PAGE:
Subscribe
Notify of
guest

13 Comments
Oldest
Newest Most Voted
Inline Feedbacks
View all comments
Nancy Morris
Nancy Morris
4 years ago

I find it much less stressful to aim for excellence rather than perfection. One is achievable and the other can never be attained.

Holly Sharp
4 years ago

I’ve never sliced through a buttonhole. But recently I was making a Farrow dress to wear to a wedding and got one of the back panels caught up in my serger when I was finishing the seam and cut two huge holes in it with the serger blade. I yelled, cried, and maybe uttered a four letter word (or two). Then I recut the panel, unpicked SO MUCH and fixed it. It still makes me tense up to think about it.

yogisewest
4 years ago

I have done it and it’s petrifying. I now own the button hole cutter. It’s worth my piece of mind. I love your dress. Thank you for the encouragement of not “holding myself to perfection.” Zig zagged???

Linda
Linda
4 years ago

Hi Megan,

Thank you So much for this post. I have not cut through a button hole, but I have had numerous sewing disasters. I usually sulk for a few days before I can even go into my sewing room again. Thank you for reminding us that if we seek perfection we will always be disappointed.

May
May
4 years ago

It’s a beautiful dress and who would know about the mishap (apart from you and the Internet)? My new motto, porrowed (permanently borrowed) from the wonderful Angela Walters: ‘Finished is better than perfect’

TrishKnits
4 years ago

I’ve had my fair share of disasters – just like everyone who owns a sewing machine or picked up a needle and thread! I like your fix – it has done the trick and has no doubt prevented it from fraying and is virtually invisible to others. And the more you wear your beautiful Matilda, the less noticeable it will be to you. :)

I’ve avoided buttonhole issues so far with this little tip: Using a seam ripper, and holding the garment on a flat surface with the buttonhole perpendicular to me, I insert the tip at end of the uncut buttonhole nearest to me and bring the tip up through the end of the buttonhole (if it’s a short buttonhole) or, if it’s a longer buttonhole, bring the tip up through the mid-length of the buttonhole. Then, holding the garment flat and steady with one hand, guide the ripper slowly in a smooth, steady movement to cut the buttonhole. For a longer buttonhole, make a second pass, this time, bringing the tip up at the end of the buttonhole. This method makes it impossible to cut through the bar stitching at the bottom of buttonhole. Of course, as with any technique, practice helps.

I’ve never used a buttonhole cutter because I worry I wouldn’t have the control I feel I have with my seam ripper. Of course, everyone has their own preference, but this is what works for me.

Ann T.
Ann T.
4 years ago

I haven’t experienced that particular sewing mishap, but I have had plenty of them. For example, I cut the back half of a pair of pants with the design upside down. I didn’t have enough fabric to cut it again properly, so I made them this way. I did not mention it to anyone, and no one has mentioned it to me. In fact, I don’t even think about it now. While it is admirable to strive for perfection, I think it is neurotic to require it of ourselves. Not only does problem solving an issue, such as your button hole, stretch one’s creativity, it also builds character.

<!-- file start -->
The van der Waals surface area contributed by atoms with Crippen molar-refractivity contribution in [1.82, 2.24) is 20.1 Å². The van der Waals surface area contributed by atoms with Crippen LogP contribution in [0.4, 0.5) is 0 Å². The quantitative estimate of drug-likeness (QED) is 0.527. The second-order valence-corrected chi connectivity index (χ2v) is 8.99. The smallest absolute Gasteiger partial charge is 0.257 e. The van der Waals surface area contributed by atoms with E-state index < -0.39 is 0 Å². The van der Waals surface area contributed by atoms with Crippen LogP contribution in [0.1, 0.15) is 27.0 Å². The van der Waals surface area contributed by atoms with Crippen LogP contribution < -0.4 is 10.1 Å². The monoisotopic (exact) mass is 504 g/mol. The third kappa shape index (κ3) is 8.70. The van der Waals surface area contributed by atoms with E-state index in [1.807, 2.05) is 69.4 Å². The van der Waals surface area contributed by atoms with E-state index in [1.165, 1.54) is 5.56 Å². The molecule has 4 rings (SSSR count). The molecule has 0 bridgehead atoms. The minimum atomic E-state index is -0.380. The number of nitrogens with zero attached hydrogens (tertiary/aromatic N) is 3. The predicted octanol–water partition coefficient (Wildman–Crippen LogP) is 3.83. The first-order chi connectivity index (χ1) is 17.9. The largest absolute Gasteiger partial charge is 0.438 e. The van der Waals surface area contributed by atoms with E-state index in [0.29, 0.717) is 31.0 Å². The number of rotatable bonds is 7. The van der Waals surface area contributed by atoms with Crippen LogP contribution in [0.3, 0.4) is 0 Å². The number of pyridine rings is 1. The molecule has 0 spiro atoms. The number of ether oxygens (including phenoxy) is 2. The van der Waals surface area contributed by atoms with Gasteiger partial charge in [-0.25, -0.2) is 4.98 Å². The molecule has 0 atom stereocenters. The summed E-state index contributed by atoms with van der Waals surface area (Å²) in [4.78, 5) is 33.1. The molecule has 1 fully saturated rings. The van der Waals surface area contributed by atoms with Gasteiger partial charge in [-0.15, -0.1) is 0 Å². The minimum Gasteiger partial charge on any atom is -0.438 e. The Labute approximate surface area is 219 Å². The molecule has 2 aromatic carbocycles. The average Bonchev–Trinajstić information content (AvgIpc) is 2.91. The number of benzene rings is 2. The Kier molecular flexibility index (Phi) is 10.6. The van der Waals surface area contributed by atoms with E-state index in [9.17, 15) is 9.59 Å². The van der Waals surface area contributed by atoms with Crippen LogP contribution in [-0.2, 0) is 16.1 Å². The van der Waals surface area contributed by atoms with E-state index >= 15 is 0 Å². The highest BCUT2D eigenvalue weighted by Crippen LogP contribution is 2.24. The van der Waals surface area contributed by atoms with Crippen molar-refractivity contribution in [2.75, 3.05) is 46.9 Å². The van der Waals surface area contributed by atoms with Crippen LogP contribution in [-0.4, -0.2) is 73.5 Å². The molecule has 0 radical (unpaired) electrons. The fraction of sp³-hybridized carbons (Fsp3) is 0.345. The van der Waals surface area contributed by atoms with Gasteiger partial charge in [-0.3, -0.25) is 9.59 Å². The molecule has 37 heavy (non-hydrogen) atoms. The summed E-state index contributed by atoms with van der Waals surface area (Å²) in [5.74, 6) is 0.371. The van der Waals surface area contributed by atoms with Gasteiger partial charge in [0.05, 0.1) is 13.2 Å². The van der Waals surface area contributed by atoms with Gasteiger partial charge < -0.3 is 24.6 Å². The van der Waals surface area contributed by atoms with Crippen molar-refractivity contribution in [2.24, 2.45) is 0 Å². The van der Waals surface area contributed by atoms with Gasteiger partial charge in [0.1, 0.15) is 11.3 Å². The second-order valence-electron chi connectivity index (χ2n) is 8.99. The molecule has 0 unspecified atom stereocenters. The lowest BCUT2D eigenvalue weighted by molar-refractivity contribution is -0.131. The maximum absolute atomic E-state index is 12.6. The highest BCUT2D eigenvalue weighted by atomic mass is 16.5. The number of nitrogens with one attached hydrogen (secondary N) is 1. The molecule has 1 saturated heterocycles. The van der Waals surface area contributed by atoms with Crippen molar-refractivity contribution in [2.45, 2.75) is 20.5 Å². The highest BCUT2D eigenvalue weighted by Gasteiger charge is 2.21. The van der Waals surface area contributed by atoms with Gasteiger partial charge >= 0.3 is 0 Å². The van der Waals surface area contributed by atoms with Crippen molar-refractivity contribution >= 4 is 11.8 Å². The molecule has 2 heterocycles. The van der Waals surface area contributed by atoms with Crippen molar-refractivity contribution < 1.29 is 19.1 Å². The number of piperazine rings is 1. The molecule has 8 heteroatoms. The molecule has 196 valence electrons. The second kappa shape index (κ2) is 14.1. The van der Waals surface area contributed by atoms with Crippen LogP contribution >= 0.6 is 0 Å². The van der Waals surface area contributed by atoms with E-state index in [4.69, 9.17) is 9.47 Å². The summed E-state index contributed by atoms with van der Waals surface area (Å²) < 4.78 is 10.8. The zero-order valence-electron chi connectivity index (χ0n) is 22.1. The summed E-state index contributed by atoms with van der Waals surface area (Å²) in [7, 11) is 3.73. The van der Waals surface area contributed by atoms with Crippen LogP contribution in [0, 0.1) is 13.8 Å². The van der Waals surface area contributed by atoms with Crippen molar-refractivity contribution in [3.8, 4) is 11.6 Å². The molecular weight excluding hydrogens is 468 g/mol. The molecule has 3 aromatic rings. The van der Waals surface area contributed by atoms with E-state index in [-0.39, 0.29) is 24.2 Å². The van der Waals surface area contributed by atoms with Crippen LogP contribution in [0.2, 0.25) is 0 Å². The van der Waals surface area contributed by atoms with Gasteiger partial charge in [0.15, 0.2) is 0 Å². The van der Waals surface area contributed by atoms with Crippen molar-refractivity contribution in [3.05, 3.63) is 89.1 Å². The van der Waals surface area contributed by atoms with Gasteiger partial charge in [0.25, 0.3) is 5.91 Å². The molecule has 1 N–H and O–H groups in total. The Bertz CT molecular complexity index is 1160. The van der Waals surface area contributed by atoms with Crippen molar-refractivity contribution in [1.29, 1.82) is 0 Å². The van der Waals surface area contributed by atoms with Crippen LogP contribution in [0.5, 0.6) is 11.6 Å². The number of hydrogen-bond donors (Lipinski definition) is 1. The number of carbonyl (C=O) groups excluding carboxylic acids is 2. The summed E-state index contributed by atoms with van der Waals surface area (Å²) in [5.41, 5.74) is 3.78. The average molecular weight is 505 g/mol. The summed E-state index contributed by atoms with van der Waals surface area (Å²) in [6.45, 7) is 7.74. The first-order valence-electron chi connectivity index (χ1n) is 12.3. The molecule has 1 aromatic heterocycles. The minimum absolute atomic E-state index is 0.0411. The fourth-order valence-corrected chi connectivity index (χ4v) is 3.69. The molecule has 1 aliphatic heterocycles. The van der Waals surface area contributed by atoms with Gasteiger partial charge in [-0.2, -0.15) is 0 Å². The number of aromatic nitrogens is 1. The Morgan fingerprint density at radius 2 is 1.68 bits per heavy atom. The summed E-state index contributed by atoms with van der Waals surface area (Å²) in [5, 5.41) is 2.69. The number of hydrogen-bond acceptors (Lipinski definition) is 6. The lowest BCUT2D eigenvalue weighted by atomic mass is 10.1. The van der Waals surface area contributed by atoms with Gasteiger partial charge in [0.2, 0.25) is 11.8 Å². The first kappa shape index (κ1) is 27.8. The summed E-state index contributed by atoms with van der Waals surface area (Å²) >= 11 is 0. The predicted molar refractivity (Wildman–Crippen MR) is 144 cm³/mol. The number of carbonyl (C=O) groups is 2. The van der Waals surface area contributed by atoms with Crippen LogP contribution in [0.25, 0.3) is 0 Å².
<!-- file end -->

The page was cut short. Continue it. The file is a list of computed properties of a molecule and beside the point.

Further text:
Tamara
Tamara
4 years ago

I think you’ve done a beautiful job, and its actually quite a cute little addition that I hope you come to see fondly in time. This week I was finishing the seams on a pair of denim overalls (that I spent a looong time making because I was altering a pattern built for someone with a very different body shape to me) with my overlocker and cut a V in the crotch. I did a tiny panic and then, perhaps because I spend so much time mending the bums in my partner who cycles a lot’s pants, calmly cut a little patch, stitched it on, and then zig zagged over the V. I am a huge perfectionist, as I think most sewists are (how else would we have managed to make our own CLOTHES that STAY TOGETHER in PUBLIC), but I’m learning to let go a bit. At the beginning of my sewing journey I would cry and leave something for two weeks before trying to fix it/start again. Now if it’s late I leave it a day or two, but if its not late I’ll just get straight to fixing it. Asking if people can notice it is really helpful too – usually their exclamations about how impressed they are that I made it help smooth over my ego and let go of perfect :)

Colesworth
4 years ago

that’s a pretty good fix. I’m sure you are still a bit annoyed, but I enjoyed all the interaction that ensued on your instagram feed ;o)

Cynthia
4 years ago

The finished dress is truly lovely! i hope you’ll come to forget about the buttonhole after sometime :)
And it has nothing to do with the subject of the post, but I really like this last picture of yours, you have such a beautiful smile and gaze!

Kerstin Shadbolt
Kerstin Shadbolt
4 years ago

During my time as a foster carer a health professional once told me that I allowed my exhausting efforts to achieve ‘perfection’ got in the way of ‘good enough’. Applicable in many areas of life, I think. Even sewing!